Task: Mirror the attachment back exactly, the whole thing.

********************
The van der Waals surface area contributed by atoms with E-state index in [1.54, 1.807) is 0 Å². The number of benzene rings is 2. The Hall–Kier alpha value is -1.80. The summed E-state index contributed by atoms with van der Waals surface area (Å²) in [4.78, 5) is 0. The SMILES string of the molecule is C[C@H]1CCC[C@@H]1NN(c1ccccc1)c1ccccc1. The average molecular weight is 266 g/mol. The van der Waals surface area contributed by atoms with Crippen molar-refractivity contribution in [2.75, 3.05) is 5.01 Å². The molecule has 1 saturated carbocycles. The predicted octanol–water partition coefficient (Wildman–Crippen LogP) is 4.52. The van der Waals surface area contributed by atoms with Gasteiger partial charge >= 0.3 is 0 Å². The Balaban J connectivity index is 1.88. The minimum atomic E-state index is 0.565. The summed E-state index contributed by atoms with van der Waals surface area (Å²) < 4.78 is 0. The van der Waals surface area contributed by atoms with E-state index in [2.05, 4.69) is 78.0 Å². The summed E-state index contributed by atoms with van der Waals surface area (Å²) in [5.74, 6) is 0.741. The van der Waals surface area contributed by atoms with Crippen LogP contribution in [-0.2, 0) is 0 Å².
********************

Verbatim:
The van der Waals surface area contributed by atoms with E-state index in [1.54, 1.807) is 0 Å². The number of benzene rings is 2. The Hall–Kier alpha value is -1.80. The summed E-state index contributed by atoms with van der Waals surface area (Å²) in [4.78, 5) is 0. The SMILES string of the molecule is C[C@H]1CCC[C@@H]1NN(c1ccccc1)c1ccccc1. The average molecular weight is 266 g/mol. The van der Waals surface area contributed by atoms with Crippen molar-refractivity contribution in [2.75, 3.05) is 5.01 Å². The molecule has 1 saturated carbocycles. The predicted octanol–water partition coefficient (Wildman–Crippen LogP) is 4.52. The van der Waals surface area contributed by atoms with Gasteiger partial charge >= 0.3 is 0 Å². The Balaban J connectivity index is 1.88. The minimum atomic E-state index is 0.565. The summed E-state index contributed by atoms with van der Waals surface area (Å²) < 4.78 is 0. The van der Waals surface area contributed by atoms with E-state index in [2.05, 4.69) is 78.0 Å². The summed E-state index contributed by atoms with van der Waals surface area (Å²) in [5.74, 6) is 0.741. The van der Waals surface area contributed by atoms with Crippen LogP contribution in [-0.2, 0) is 0 Å².